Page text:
National Gallery of Art - EXHIBITIONS

Modern Art and America: Alfred Stieglitz and His New York Galleries

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Introduction | 291 Gallery | Anderson Galleries and Intimate Gallery | An American Place

The Anderson Galleries and the Intimate Gallery

Stieglitz, Dancing TreesIn 1921, after four years without an exhibition space, Stieglitz borrowed rooms from Mitchell Kennerley, owner of the Anderson Galleries on Park Avenue, and mounted a show of his own work. In the following years he organized exhibitions there of his art and that of O'Keeffe, as well as work by other American artists. In the fall of 1925, seeking a more permanent presence, Stieglitz rented a small room from Kennerley that he called the Intimate Gallery and mounted monographic exhibitions there for four years. Stieglitz structured the Intimate Gallery as a cooperative space to encourage a sense of community among artists, to diminish the idea of art as a commodity, and to establish a more personal relationship between artist and patron. Insisting that he receive no remuneration, he stipulated that a portion of the proceeds from most sales be applied to a fund that went to cover the rental fee of the gallery.

Alfred Stieglitz, 1921-1924

In 1921, 1923, and 1924 Stieglitz held monographic exhibitions of his photographs at the Anderson Galleries. Among his most celebrated works were portraits of O'Keeffe, who had moved to New York in 1918 and begun to live with Stieglitz shortly thereafter. These photographs demonstrate his careful study of many artists he had shown at 291, including Rodin, Matisse, Cézanne, and Picasso. In addition, Stieglitz's photographs from this time revealed a significant influence of O'Keeffe's own art. Like her, he became entranced with the American landscape and for almost the first time in his career began to photograph the trees, hills, and clouds around his family's summer home in Lake George, New York.

Georgia O'Keeffe, 1923-1929

O'Keeffee, Autumn Trees--The MapleO'Keeffe's art also changed considerably during the 1920s. Stieglitz exhibited her work at the Anderson Galleries in 1923 and 1924 and thereafter in several solo exhibitions at the Intimate Gallery. In 1923 when she exhibited her highly inventive abstractions of the late 1910s and early 1920s they were subjected to extensive Freudian interpretations. In response, O'Keeffe tried to make her art as objective as possible and, as in Autumn Trees--The Maple, turned to photography to ground her work in the real world. Through her close association with Stieglitz as well as other photographers, she saw the simple but effective visual strategies they used to infuse their depictions of everyday reality with a newfound intensity. For example, she saw how photographs could use lenses of different focal lengths to compress space, thus charging each plane of the picture with equal weight and energy. Intrigued by the sharp lines and flat, clean surface of a photograph, she rejected the short, textured brushstrokes she had used earlier in her art. These elements combined to give her paintings an ambiguous quality: they are clearly derived from a vision related to photography, yet strangely and often elusively different from it.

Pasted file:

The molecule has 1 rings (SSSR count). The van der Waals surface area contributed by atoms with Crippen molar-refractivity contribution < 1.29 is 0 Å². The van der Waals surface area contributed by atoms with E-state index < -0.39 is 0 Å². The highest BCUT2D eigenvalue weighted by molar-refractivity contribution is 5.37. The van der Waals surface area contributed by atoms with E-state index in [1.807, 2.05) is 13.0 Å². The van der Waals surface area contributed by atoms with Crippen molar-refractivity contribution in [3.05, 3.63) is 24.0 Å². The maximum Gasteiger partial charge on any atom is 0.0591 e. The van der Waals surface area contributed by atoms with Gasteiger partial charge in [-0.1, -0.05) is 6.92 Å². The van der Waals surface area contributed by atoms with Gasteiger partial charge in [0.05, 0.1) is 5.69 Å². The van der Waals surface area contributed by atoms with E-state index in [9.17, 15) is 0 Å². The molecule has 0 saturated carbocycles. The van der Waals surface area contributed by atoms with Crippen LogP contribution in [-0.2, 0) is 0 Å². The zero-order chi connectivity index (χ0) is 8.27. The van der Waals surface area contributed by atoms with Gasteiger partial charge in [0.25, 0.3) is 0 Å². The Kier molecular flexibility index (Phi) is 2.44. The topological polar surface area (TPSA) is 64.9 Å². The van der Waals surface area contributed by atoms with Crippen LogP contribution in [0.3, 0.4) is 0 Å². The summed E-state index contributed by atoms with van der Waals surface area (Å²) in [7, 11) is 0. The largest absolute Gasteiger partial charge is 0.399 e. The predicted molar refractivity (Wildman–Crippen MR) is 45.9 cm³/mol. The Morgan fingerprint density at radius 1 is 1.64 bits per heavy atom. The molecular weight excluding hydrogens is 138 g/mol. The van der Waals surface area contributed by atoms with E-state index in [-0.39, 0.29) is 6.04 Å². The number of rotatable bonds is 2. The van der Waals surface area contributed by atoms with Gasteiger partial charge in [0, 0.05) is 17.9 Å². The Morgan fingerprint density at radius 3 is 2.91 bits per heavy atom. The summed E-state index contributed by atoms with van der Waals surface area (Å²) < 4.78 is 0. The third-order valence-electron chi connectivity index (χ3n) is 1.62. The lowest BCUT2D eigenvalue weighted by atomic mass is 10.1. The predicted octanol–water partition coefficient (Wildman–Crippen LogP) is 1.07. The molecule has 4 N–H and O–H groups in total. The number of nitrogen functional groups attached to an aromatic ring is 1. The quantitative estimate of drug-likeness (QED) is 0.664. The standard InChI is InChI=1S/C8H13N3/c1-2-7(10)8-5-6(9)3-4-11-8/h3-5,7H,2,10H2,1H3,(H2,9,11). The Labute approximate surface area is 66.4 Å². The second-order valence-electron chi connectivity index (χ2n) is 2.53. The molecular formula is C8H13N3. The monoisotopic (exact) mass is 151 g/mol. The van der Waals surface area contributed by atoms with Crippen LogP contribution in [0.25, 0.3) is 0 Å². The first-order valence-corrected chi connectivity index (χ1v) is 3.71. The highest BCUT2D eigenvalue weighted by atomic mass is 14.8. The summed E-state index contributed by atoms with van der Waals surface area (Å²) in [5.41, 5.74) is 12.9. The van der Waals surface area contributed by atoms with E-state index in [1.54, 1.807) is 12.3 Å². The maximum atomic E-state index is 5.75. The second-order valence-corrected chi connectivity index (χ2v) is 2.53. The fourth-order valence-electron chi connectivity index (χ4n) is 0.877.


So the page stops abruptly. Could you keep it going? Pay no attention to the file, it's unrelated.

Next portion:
The Seven Americans, 1925-1929

Marin, Lower Manhattan In Alfred Stieglitz Presents Seven Americans, at the Anderson Galleries in the spring of 1925, the photographer united for the first time the artists whom he would champion for the rest of his life. With work by Hartley, Marin, O'Keeffe, Strand, and himself, as well as Charles Demuth and Arthur Dove, this exhibition and subsequent ones he mounted in the Intimate Gallery from the fall of 1925 to the spring of 1929 demonstrated the shared vision, subject matter, and approach of the "Seven Americans." All were deeply committed to the creation of a new art that expressed contemporary American life. Exploring a wide variety of subjects, including landscapes, cityscapes, and abstract portraits, these artists also extensively experimented with the materials of their art: Dove constructed collages composed of rulers, denim, or sticks, and used both oil and metallic paint on canvas, wood, and glass; Marin made collages using bits of string and paper; and both Stieglitz and Strand explored several kinds of photographic prints.

Introduction | 291 Gallery | Anderson Galleries and Intimate Gallery | An American Place